After a decade of extreme growth, the mobile market slowed to a crawl last year, according to new industry figures. The total number of connected devices rose just one percent to 400.2 million, the slowest rate of increase on record, while service revenue slipped five percent to $179 billion, the second year in a row of decline, the industry trade group CTIA reported in its annual survey last week.
With 326 million people living in the U.S., that is an average of more than 1.2 devices for every man, woman, and child in the country. Based on the numbers, Wall Street has growing concerns about the maturing outlook for the industry. We’re facing a tipping point where voice and home assistance, IoT service based apps and tracking devices are growing in popularity, with the potential to supersede the mobile phone as being the tool that connects users across new channels in innovative methods.
For over a decade now, the smartphone has been the staple of the digital age. Their appeal has shifted from shiny devices with high resolution screens to the highly utilized apps and services running on the phones often as internet-based services hosted in the cloud. However, these days emerging flexible displays that could be anywhere between 10 to 14 inches long would set phones free from being defined by a simple screen size and could even set mobile up with the potential of not being a mobile phone at all.
Take Microsoft for example. Last year, the tech giant pulled back from the handset business, essentially writing off $7.6 billion for its acquisition of Nokia’s handset business. However, the corporation has announced plans to push mobile into its next-generation PC’s. In fact, Microsoft’s Andromeda, a rumored folding tablet slated to be released in the coming year, will have many mobile smartphone aspects — small enough to fit in your pocket — but with added features like being large and powerful enough to get a some serious work done.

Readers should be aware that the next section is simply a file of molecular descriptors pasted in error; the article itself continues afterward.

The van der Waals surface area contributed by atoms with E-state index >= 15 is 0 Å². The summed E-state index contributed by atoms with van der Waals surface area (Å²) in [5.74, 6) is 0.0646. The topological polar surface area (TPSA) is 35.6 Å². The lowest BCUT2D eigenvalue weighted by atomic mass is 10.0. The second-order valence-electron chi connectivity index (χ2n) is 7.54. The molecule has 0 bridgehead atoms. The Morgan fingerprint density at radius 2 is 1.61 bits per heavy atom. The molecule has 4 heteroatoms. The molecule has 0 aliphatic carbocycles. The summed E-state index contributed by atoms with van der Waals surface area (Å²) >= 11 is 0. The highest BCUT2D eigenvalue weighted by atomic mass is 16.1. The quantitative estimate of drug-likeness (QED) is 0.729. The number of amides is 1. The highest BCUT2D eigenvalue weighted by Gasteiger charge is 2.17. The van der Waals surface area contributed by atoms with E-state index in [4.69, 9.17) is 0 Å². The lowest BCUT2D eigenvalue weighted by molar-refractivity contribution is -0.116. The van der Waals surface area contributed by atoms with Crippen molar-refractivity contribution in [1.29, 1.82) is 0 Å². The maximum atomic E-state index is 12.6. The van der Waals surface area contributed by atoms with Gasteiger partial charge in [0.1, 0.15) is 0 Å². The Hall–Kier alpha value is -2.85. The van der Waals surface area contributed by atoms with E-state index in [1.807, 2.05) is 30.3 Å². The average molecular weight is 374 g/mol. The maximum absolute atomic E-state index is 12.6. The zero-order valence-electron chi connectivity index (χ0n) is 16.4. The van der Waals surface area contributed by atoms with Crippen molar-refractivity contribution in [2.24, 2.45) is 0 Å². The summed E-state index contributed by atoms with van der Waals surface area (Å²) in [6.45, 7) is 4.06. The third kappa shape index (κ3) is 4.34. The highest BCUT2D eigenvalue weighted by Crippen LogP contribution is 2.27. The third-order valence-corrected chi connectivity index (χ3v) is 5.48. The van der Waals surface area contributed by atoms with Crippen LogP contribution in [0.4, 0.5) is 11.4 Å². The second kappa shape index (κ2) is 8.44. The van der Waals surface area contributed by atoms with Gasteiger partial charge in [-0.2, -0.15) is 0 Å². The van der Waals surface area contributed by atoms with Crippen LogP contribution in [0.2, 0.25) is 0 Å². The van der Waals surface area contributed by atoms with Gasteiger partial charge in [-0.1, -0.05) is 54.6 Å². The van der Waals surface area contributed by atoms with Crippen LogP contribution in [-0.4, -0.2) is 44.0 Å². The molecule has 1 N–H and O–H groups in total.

Other companies like Dell, HP, Lenovo and more are expected to follow this trend into 2019 with twists of their own to the new category of digital journaling. This strategy mirrors the original Microsoft Surface initiative to jumpstart the 2-in-1 PC category, which is now one of the most popular in the market. Furthermore, Microsoft future strategy is playing out to reveal itself to make money off the back-end of mobile software, through selling cloud-based services, now its fastest growing business.
In fact, evidence proves that many in the mobile industry have interests that are growing outside mobile devices. For example, Mobile World Congress 2018 was more of a showcase of potential technology inside mobile phones rather than the phones themselves. This technology is moving into new sorts of devices as part of the IoT takeover. New sensors for facial tracking, eye tracking, voice recognition, gesture recognition and context will pack a powerful punch that could start the evolution of the mobile phone as we know it.
But we shouldn’t worry just yet. Mobile phone usage won’t be completely cannibalised by the tech giants managing home assistants. It is only evolving the experience of how it is used. In other words, technology is beginning to pick up real speed thanks to disruptor experiences on current and new devices on the market.